The Hammerli AP20 falls pretty much in the middle. For under a thousand dollars, it delivers superb accuracy, a crisp trigger, and a number of adjustments to meet the shooter’s needs or preferences.

Hammerli AP20 007

Before we get to what those adjustments are, let’s take a quick tour of the AP20. The main pistol grip is made of molded polymer that is stippled for improved grip. Attached to the grip are a hand rest and a palm rest. Forward of that is a curved, flat-blade metal trigger.

Above the trigger is the main receiver, which is finished is a matte silver finish and to which the cocking lever is attached. Attached to the front end of the receiver is the pressure reducer. As it comes from the factory, the pressure reducer is configured so that the air reservoir (also finished in matte silver) hangs down in front of the trigger assembly.

Hammerli AP20 003

Hammerli AP20 004_DxO

Forward of that is the barrel, which has a lightweight plastic shroud and a ported aluminum compensator at the end that serves as a mount for the front sight. Moving back along the barrel, on top of the receiver is the breech and behind that a microadjustable notch-type rear sight. That’s all there is to the AP20, and the fit and finish are entirely appropriate for a competition air pistol.

Now, let’s take a look at the adjustments that the AP20 offers. Both the palm rest and the hand rest can be adjusted for position to suit the shooter’s hand, and they can be swapped around to configure the pistol for left-hand shooters. The cocking lever can be changed from right- to left-hand configuration. The front sight can be adjusted to one of three different widths, and the rear sight can be adjusted for elevation, windage, and the width of the rear sight opening.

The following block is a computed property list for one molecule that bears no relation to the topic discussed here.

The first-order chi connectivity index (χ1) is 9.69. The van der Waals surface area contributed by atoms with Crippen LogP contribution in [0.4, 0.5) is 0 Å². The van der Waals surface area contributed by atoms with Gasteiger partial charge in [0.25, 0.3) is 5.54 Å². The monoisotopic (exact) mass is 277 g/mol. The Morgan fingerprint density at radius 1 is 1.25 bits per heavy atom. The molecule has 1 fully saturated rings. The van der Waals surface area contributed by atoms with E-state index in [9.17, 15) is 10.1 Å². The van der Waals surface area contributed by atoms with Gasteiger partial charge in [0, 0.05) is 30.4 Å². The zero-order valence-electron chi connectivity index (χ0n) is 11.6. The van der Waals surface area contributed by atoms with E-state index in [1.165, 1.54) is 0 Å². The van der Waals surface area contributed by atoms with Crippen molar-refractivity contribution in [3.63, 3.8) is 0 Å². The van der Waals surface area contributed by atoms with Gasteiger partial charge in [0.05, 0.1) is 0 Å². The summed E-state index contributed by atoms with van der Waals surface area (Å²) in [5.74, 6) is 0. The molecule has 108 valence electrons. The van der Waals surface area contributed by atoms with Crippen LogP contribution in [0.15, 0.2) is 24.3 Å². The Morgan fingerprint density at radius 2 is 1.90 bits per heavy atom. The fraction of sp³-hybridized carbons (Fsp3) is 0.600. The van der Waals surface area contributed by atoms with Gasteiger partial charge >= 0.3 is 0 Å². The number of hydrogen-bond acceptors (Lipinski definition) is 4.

The trigger can be adjusted for weight, travel and stop, and perhaps most surprisingly, the pressure reducer can be configured so that the compressed air reservoir lies parallel to the barrel.

The last adjustment is purely decorative. When I first opened the plastic case for the AP20, I was confronted by five plastic tubes: blue, gray, fluorescent orange, fluorescent pink, and fluorescent green. Frankly, I didn’t know what to make of them. I thought maybe they were 10-meter competition drinking straws. They are, in fact, replacement barrel sleeves. The AP20 comes equipped with a black plastic barrel sleeve, but if you want to distinguish your pistol from others at the range, or if you simply want a different look, it’s easy to change from one barrel sleeve to another.